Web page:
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Alien Markets Small EPC Tag With Long Read Range
Alien Technology's Glint tag, designed with jewelry and cosmetics tagging in mind, also includes a feature allowing the tag to extend its read range further, by using the metal material of an item to which it is attached.
Jan 13, 2014—
RFID tag, reader and chip provider Alien Technology has begun marketing a new radio frequency identification tag that combines a relatively long read range with a miniaturized form factor, for use on small objects such as jewelry or cosmetics. The Glint tag (model ALN-9715) not only offers a read range of approximately 3 feet, but it can further boost that range if one side of the tag is attached to or touching a metal object, by utilizing that metallic object as an extension of the tag's antenna. (This feature does not work if both sides of the antenna are in contact with metal.) The EPC ultrahigh-frequency (UHF) RFID tag measures around 1.06 inches by 0.38 inch (27 millimeters by 10 millimeters) in size—about as long as the diameter of a U.S. quarter. Alien released the tag this month, and has already begun shipping it to customers.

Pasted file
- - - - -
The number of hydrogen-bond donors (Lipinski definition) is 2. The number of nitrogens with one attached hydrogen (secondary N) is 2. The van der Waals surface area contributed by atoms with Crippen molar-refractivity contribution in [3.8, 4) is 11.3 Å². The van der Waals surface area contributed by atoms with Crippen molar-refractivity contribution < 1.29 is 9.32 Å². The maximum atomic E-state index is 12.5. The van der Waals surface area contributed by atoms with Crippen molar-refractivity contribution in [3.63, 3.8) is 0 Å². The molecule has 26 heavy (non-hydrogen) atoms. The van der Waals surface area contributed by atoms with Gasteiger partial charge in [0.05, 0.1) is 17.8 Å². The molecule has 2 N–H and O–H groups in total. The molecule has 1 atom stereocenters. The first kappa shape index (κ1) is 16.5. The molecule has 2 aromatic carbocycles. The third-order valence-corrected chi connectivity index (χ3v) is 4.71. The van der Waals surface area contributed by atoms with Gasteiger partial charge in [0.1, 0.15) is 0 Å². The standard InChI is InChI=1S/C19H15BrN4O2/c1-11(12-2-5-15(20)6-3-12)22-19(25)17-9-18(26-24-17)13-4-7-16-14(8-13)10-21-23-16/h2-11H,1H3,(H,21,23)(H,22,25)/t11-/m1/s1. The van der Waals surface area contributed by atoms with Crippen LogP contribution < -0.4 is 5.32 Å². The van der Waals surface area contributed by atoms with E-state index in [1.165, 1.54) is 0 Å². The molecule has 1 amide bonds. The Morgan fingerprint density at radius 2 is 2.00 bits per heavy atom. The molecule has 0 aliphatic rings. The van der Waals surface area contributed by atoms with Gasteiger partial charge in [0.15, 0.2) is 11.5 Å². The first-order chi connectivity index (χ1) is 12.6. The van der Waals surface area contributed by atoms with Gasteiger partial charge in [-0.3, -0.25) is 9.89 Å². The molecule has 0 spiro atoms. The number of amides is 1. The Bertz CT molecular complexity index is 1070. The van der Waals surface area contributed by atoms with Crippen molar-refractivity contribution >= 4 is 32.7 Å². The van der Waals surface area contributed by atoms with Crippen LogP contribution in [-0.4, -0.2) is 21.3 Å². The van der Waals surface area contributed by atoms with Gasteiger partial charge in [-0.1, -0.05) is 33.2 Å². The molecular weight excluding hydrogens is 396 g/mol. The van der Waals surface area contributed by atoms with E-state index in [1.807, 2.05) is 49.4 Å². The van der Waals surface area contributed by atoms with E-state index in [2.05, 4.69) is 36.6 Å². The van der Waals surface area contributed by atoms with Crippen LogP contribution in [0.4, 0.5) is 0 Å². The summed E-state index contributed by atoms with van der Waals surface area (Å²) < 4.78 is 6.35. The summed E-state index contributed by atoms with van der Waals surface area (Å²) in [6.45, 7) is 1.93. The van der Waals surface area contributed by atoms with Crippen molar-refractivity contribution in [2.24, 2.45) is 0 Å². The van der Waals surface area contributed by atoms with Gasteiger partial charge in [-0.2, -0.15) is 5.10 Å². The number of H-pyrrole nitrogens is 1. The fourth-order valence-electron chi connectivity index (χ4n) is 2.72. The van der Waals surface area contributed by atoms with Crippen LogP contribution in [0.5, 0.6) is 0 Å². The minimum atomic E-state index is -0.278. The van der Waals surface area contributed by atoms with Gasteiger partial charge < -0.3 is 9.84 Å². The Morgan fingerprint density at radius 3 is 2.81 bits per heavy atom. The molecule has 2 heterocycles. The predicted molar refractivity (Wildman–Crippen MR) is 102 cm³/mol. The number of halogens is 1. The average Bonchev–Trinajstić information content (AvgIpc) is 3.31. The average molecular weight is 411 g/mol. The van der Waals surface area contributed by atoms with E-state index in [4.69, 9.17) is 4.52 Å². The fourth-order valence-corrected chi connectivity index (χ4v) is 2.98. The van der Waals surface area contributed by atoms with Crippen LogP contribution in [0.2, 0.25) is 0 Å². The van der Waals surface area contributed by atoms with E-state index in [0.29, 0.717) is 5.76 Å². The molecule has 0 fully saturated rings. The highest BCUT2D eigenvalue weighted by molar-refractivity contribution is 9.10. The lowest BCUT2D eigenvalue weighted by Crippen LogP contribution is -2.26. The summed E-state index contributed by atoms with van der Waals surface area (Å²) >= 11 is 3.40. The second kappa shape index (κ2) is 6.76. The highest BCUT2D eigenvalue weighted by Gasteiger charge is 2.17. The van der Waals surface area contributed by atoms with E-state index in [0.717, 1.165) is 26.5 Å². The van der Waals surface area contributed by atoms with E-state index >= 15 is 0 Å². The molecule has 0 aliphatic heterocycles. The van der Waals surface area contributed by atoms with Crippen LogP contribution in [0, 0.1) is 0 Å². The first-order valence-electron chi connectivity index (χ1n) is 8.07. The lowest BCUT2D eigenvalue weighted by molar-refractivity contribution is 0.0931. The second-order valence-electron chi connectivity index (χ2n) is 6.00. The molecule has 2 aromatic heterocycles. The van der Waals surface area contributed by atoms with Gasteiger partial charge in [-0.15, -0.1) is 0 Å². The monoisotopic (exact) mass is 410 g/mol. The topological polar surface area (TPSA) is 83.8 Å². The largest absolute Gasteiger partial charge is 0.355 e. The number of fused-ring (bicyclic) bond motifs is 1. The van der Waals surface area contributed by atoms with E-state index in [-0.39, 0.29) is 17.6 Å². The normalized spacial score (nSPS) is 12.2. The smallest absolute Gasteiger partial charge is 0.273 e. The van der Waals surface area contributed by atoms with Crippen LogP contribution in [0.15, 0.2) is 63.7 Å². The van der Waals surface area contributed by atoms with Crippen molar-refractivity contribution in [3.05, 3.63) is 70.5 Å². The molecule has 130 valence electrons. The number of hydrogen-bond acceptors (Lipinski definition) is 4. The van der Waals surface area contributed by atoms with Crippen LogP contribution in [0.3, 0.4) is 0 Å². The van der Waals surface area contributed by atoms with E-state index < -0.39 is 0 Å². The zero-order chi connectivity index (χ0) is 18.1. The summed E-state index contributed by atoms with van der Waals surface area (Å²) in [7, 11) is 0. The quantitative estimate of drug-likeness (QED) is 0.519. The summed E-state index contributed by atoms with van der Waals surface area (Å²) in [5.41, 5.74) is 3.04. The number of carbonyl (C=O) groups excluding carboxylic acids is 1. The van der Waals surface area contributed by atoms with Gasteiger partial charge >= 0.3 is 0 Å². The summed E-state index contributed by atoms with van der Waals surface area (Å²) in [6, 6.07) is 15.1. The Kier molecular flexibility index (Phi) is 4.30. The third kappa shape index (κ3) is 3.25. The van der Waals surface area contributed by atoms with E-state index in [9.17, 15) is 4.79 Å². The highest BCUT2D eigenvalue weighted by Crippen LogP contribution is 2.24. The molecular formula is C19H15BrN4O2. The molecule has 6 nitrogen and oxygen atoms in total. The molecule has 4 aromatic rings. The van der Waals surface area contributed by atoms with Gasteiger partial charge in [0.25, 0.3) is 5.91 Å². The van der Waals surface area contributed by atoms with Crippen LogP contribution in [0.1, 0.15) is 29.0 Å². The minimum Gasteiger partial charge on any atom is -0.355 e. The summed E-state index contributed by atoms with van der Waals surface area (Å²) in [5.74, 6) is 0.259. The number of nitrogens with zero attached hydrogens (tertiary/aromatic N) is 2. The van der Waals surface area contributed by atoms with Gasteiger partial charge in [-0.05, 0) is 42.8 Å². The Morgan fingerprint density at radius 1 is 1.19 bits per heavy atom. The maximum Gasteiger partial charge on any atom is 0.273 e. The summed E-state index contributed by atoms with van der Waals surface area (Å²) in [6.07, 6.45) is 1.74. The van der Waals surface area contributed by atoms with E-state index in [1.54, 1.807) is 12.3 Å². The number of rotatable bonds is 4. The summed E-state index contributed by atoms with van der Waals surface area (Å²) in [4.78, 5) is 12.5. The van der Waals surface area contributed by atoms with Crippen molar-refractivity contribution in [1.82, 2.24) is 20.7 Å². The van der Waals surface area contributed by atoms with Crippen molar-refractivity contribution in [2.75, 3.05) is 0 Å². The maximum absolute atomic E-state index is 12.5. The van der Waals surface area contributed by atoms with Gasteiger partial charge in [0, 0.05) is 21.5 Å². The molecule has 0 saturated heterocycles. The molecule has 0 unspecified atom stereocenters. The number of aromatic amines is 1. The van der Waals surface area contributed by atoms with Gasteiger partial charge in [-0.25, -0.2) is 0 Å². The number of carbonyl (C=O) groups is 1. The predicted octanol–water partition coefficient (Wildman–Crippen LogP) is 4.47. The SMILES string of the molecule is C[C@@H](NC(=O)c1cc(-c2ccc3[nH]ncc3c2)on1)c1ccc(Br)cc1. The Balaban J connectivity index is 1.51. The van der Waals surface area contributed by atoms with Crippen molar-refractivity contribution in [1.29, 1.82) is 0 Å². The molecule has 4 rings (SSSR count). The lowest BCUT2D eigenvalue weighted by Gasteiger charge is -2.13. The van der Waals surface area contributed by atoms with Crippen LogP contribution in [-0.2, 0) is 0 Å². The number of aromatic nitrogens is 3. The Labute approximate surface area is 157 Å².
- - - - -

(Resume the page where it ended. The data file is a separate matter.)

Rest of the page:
Alien Technology developed the tag for a market that it perceived as not being well served by existing RFID tags. "We've been keeping an eye on the jewelry and cosmetics markets," says Neil Mitchell, Alien's director of marketing. Most existing EPC tags used on jewelry, Mitchell explains, require what he refers to as a tail—a section of the tag's antenna that loops through an object or dangles from it, which can be detrimental for small items for which aesthetics are important.
In addition, Mitchell reports, the Glint is designed in such a way that if one side of it comes in contact with an object composed entirely or partially of metal, the transmission would actually be boosted. However, he adds, his company is still testing that function, and thus cannot specify the exact amount by which read range could be boosted. Typically, he envisions the tag would be embedded in a user's own label, such as price tag, one side of which could then be affixed to the metal object, such as a necklace, ring or packaged cosmetic product.
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